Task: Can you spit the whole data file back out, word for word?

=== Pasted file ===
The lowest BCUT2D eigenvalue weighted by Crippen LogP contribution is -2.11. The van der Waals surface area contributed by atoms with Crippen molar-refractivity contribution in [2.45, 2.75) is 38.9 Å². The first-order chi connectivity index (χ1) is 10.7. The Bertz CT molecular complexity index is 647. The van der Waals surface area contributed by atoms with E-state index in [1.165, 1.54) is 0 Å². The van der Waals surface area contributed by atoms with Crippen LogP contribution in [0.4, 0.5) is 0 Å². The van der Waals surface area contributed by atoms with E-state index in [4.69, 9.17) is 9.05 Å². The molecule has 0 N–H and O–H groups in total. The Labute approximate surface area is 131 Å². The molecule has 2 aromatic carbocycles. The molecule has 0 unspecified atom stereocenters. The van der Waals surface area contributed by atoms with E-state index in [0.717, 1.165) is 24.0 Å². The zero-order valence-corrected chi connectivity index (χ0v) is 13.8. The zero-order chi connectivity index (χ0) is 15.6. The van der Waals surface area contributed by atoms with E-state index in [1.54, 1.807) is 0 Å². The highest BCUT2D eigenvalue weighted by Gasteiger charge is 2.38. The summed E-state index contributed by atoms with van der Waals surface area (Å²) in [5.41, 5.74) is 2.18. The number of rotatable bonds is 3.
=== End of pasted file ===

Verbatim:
The lowest BCUT2D eigenvalue weighted by Crippen LogP contribution is -2.11. The van der Waals surface area contributed by atoms with Crippen molar-refractivity contribution in [2.45, 2.75) is 38.9 Å². The first-order chi connectivity index (χ1) is 10.7. The Bertz CT molecular complexity index is 647. The van der Waals surface area contributed by atoms with E-state index in [1.165, 1.54) is 0 Å². The van der Waals surface area contributed by atoms with Crippen LogP contribution in [0.4, 0.5) is 0 Å². The van der Waals surface area contributed by atoms with E-state index in [4.69, 9.17) is 9.05 Å². The molecule has 0 N–H and O–H groups in total. The Labute approximate surface area is 131 Å². The molecule has 2 aromatic carbocycles. The molecule has 0 unspecified atom stereocenters. The van der Waals surface area contributed by atoms with E-state index in [0.717, 1.165) is 24.0 Å². The zero-order valence-corrected chi connectivity index (χ0v) is 13.8. The zero-order chi connectivity index (χ0) is 15.6. The van der Waals surface area contributed by atoms with E-state index in [1.54, 1.807) is 0 Å². The highest BCUT2D eigenvalue weighted by Gasteiger charge is 2.38. The summed E-state index contributed by atoms with van der Waals surface area (Å²) in [5.41, 5.74) is 2.18. The number of rotatable bonds is 3.